Beijing’s harassment of Taiwan is not only failing, it serves as a distraction for a regime in Beijing that has done very little to help the nearly quarter of a billion Chinese who have not touched the benefits of economic growth, or to address the many challenges that threaten the future stability of the country.
China’s efforts to isolate and pressure Taiwan have intensified as President Tsai Ing-wen marked the second anniversary of her inauguration in May 20. Airlines, global firms and now some foreign media with a presence in China have received “orders” from Chinese authorities on how to refer to Taiwan on their sites and in their publications, and many have acceded to those demands. Meanwhile, Beijing again this year succeeded in holding global health hostage by preventing Taiwan’s participation at the World Health Assembly (WHA) in Geneva. And exercises by the Chinese military have continued apace, with People’s Liberation Army (PLA) aircraft getting dangerously close to Taiwanese airspace.
The harassment has also occurred in the diplomatic sphere, with Beijing “luring” Burkina Faso on Thursday — the fourth to switch diplomatic relations from Taipei to Beijing since President Tsai assumed office in May 2016 (the others are Sao Tome and Principe, Panama and the Dominican Republic).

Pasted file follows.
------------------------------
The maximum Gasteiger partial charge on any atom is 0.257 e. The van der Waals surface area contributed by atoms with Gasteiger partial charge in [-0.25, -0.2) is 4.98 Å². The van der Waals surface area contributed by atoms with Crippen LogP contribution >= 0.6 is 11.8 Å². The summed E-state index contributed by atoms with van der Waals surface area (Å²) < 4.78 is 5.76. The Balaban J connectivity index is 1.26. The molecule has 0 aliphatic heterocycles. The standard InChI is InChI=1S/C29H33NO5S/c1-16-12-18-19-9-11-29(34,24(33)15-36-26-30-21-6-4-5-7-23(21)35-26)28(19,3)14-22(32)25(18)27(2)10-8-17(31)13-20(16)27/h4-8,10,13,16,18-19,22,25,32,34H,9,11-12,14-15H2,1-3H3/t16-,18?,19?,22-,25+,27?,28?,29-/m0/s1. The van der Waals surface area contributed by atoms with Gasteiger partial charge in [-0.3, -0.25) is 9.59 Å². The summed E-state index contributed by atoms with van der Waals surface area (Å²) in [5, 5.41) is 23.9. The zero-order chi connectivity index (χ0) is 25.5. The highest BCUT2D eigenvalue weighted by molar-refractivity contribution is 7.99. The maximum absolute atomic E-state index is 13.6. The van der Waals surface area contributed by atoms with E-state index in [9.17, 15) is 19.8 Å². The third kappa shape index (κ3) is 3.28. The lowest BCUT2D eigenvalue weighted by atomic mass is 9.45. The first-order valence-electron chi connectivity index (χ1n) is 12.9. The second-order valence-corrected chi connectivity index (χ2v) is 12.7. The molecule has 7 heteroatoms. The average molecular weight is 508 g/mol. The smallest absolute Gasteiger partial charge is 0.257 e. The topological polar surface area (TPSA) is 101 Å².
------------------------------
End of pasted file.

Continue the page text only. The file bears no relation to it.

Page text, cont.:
Taiwan now finds itself with 18 official diplomatic allies, and consequently more money to spend on allies, albeit “unofficial,” which can actually do something to help Taiwan. Beijing’s strategy of “stealing” allies no doubt aims to break morale and fuel fears of abandonment in Taiwan. But with the exception of the Kuomintang (KMT) opposition, which feels compelled to holler in dismay, reactions across Taiwan have been calm and rational. Everybody knows who Taiwan’s bona fide allies are and that parasitical, often failed and undemocratic states drunk on the promise of large infrastructure investment from China aren’t among them.
(To put things in perspective: the combined GDP at purchasing power parity of the four diplomatic allies stolen in the past two years is approximately US$310 billion, about one-quarter Taiwan’s US$1.173 trillion.)